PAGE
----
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Tiffany’s global sales dipped 7 percent in the first quarter, with softness recorded across all product categories. The retailer, which returned to selling watches last year with the launch of the CT 60 collection, is looking to expand its watch business in the face of slipping jewelry sales.
New York--Tiffany & Co. had the difficult first quarter it expected, with sales dropping in almost every region and across all product categories.

In the Americas, same-store sales slid 10 percent (9 percent on a constant-exchange-rate basis) in the first quarter ended April 30, and total sales were down 9 percent (8 percent on a constant-exchange-rate basis) to $403 million.

Sales were down across the United States among both domestic customers and foreign tourists of all nationalities, Tiffany Vice President of Investor Relations Mark Aaron said on the company’s earnings call Wednesday morning.

Worldwide, Tiffany saw its net sales fall 7 percent from $962.4 million to $891.3 million. Same-store sales were down 9 percent. The jeweler saw sales slide in every region except Japan, where local customers drove an 8 percent gain in total sales and comps rose 12 percent.

While gross margin improved, it was not enough to offset the slow sales, and net earnings tumbled from $104.9 million to $87.5 million.

“Overall, these first quarter results generally represented a continuation of the softness in sales trends that we experienced in the latter part of 2015 and were largely what we expected,” Aaron said.

The company’s global same-store sales fell 5 percent in the fourth quarter, while third quarter comps were up only 1 percent.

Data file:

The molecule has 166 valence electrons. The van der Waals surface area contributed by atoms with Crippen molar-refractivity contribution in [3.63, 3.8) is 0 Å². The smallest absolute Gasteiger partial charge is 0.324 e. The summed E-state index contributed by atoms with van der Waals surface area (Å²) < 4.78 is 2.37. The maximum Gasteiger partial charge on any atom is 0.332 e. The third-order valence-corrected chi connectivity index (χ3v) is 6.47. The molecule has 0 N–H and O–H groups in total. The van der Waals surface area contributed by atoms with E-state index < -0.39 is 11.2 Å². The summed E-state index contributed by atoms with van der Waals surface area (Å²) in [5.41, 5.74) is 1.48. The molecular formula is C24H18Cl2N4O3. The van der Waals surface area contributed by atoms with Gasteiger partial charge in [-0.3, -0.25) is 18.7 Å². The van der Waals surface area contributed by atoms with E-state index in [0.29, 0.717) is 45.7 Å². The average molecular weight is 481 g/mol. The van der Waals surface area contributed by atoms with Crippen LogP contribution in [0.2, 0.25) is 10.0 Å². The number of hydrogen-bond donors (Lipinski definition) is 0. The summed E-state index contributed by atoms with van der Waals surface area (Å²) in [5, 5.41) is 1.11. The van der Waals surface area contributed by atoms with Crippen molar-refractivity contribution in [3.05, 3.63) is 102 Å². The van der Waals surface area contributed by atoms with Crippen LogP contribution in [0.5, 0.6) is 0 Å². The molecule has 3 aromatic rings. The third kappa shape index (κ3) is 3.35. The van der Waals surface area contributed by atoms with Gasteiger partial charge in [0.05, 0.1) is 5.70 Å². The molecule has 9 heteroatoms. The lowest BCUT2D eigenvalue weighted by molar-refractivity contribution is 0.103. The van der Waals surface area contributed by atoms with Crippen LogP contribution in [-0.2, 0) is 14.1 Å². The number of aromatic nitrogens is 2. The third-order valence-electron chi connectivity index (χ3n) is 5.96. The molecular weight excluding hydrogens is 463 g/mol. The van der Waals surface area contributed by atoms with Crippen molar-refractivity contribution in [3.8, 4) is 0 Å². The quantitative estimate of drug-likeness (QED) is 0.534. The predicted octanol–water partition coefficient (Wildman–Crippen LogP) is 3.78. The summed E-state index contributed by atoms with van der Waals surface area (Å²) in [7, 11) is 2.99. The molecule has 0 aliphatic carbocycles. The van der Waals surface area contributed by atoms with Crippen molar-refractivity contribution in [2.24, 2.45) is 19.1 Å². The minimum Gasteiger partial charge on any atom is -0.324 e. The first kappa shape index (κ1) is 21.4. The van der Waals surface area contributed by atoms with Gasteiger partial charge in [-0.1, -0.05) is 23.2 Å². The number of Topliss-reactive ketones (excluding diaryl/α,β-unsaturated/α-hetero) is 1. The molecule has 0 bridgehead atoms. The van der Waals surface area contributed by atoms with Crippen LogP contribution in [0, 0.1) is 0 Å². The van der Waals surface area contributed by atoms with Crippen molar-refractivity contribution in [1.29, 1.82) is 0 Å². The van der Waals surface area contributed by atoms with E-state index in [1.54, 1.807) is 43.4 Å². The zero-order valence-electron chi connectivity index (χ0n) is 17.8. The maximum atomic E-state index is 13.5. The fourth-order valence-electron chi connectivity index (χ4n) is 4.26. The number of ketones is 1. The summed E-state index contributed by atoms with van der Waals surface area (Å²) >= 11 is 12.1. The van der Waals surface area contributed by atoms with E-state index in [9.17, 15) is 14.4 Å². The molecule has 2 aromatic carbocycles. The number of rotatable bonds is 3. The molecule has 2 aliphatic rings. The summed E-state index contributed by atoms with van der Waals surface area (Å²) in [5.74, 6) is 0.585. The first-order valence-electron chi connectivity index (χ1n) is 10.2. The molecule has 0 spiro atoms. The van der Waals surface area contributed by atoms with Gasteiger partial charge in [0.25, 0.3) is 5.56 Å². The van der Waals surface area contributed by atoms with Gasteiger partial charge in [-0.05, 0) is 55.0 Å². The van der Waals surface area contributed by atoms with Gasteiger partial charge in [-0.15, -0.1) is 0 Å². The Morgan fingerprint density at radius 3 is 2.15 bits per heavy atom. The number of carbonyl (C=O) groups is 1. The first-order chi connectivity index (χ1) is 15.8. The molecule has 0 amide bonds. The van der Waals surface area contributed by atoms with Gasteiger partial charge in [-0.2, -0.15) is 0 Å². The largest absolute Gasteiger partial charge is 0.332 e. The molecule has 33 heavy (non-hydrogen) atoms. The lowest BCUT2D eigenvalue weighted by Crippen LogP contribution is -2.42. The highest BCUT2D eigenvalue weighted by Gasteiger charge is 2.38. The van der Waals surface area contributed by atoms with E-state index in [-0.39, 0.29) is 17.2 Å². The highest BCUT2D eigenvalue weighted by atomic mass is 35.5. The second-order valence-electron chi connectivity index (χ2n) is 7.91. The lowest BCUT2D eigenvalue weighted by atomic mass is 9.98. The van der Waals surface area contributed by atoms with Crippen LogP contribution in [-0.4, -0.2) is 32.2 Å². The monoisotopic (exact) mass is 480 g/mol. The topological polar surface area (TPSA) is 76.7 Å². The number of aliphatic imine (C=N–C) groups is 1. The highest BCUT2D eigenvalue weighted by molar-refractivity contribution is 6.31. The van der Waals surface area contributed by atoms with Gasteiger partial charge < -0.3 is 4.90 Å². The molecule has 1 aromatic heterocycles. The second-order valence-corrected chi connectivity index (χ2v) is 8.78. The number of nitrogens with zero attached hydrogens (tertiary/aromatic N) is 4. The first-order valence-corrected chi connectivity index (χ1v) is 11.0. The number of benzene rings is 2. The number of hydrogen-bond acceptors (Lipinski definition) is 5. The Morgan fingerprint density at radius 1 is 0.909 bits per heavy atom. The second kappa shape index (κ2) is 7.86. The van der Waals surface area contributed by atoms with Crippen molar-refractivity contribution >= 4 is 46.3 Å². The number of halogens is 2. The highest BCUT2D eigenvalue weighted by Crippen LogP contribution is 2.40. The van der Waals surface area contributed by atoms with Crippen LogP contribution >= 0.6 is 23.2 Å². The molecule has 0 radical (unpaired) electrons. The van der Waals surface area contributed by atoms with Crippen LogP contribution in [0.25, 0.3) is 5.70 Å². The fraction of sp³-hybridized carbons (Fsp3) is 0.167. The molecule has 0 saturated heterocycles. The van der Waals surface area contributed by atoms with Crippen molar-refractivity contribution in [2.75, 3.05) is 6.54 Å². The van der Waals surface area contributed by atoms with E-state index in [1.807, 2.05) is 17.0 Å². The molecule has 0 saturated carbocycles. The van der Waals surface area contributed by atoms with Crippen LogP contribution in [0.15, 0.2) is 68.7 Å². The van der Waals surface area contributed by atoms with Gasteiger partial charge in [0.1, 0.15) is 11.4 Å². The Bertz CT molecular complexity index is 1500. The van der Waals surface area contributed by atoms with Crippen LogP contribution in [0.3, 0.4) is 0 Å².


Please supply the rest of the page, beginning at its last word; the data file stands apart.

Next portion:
In the first quarter 2016, sales were down across all product categories, though Aaron noted that bridal and fashion jewelry fared better than the jeweler’s higher-end collections.

Online sales, which accounted for 6 percent of Tiffany’s global sales in 2015, were up slightly. Aaron said the retailer is continuing its “duel focus” on online and brick-and-mortar business in order to build product and brand recognition and improve the customer experience. He also mentioned the launch of Tiffany’s already announced partnership with e-commerce site Net-a-Porter.

Tiffany also is working to a build up its watch business, an area in which the jeweler is particularly ambitious after returning to timepiece selling with the launch of the CT 60 collection last year.

Nicola Andreatta, head of the company’s timepiece unit, told Bloomberg in an interview published this week that Tiffany aims to become one of the top 10 watch brands in the world in the next 10 years.

Tiffany did not open any new stores in the Americas in the first quarter and does not plan to open any for the rest of the fiscal year, though it is renovating stores in San Francisco, Beverly Hills and Vancouver, British Columbia.

Worldwide, the retailer plans to close 10 stores, open 11 and relocate six by fiscal year’s end.

As of April 30, Tiffany operated 308 stores worldwide, including 124 in the Americas, up from 298 a year ago, 123 of which were in the Americas.

Given its first quarter results, Tiffany downgraded its expectations for the year. It now expects a low-single-digit year-over-year decline in sales.

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